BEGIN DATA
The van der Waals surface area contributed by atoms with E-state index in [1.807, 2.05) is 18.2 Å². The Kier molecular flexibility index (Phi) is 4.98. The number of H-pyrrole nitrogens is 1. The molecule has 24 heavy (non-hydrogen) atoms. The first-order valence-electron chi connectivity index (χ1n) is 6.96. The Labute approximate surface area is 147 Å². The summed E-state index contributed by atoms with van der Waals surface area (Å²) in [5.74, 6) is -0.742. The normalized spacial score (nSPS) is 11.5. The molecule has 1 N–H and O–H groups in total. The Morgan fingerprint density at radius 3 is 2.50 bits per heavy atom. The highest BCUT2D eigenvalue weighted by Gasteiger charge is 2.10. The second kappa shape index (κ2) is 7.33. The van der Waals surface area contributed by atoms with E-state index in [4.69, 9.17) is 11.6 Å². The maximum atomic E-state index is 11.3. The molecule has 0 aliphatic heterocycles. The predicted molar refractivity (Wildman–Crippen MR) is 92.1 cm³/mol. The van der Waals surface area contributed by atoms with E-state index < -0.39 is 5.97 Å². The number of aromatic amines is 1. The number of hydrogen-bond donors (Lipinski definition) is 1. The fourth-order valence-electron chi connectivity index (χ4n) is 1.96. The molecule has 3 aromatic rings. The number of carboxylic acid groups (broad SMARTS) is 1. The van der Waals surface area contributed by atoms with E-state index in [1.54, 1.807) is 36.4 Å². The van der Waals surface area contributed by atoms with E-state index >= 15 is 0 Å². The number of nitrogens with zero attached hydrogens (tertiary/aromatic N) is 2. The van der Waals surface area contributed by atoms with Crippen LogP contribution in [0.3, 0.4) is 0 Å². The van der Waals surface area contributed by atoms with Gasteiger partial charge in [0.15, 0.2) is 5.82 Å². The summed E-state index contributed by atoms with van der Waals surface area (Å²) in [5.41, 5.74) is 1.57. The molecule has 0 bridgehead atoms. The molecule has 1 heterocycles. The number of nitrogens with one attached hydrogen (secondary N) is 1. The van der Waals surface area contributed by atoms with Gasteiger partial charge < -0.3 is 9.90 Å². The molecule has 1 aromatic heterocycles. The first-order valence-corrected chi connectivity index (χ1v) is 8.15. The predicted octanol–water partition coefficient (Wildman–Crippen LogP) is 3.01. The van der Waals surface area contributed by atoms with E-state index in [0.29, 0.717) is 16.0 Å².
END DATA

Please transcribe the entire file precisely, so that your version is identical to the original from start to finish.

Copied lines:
The van der Waals surface area contributed by atoms with E-state index in [1.807, 2.05) is 18.2 Å². The Kier molecular flexibility index (Phi) is 4.98. The number of H-pyrrole nitrogens is 1. The molecule has 24 heavy (non-hydrogen) atoms. The first-order valence-electron chi connectivity index (χ1n) is 6.96. The Labute approximate surface area is 147 Å². The summed E-state index contributed by atoms with van der Waals surface area (Å²) in [5.74, 6) is -0.742. The normalized spacial score (nSPS) is 11.5. The molecule has 1 N–H and O–H groups in total. The Morgan fingerprint density at radius 3 is 2.50 bits per heavy atom. The highest BCUT2D eigenvalue weighted by Gasteiger charge is 2.10. The second kappa shape index (κ2) is 7.33. The van der Waals surface area contributed by atoms with E-state index in [4.69, 9.17) is 11.6 Å². The maximum atomic E-state index is 11.3. The molecule has 0 aliphatic heterocycles. The predicted molar refractivity (Wildman–Crippen MR) is 92.1 cm³/mol. The van der Waals surface area contributed by atoms with E-state index < -0.39 is 5.97 Å². The number of aromatic amines is 1. The number of hydrogen-bond donors (Lipinski definition) is 1. The fourth-order valence-electron chi connectivity index (χ4n) is 1.96. The molecule has 3 aromatic rings. The number of carboxylic acid groups (broad SMARTS) is 1. The van der Waals surface area contributed by atoms with E-state index in [1.54, 1.807) is 36.4 Å². The van der Waals surface area contributed by atoms with E-state index >= 15 is 0 Å². The number of nitrogens with zero attached hydrogens (tertiary/aromatic N) is 2. The van der Waals surface area contributed by atoms with Crippen LogP contribution in [0.3, 0.4) is 0 Å². The van der Waals surface area contributed by atoms with Gasteiger partial charge in [0.15, 0.2) is 5.82 Å². The summed E-state index contributed by atoms with van der Waals surface area (Å²) in [5.41, 5.74) is 1.57. The molecule has 0 bridgehead atoms. The molecule has 1 heterocycles. The number of nitrogens with one attached hydrogen (secondary N) is 1. The van der Waals surface area contributed by atoms with Gasteiger partial charge < -0.3 is 9.90 Å². The molecule has 1 aromatic heterocycles. The first-order valence-corrected chi connectivity index (χ1v) is 8.15. The predicted octanol–water partition coefficient (Wildman–Crippen LogP) is 3.01. The van der Waals surface area contributed by atoms with E-state index in [0.29, 0.717) is 16.0 Å².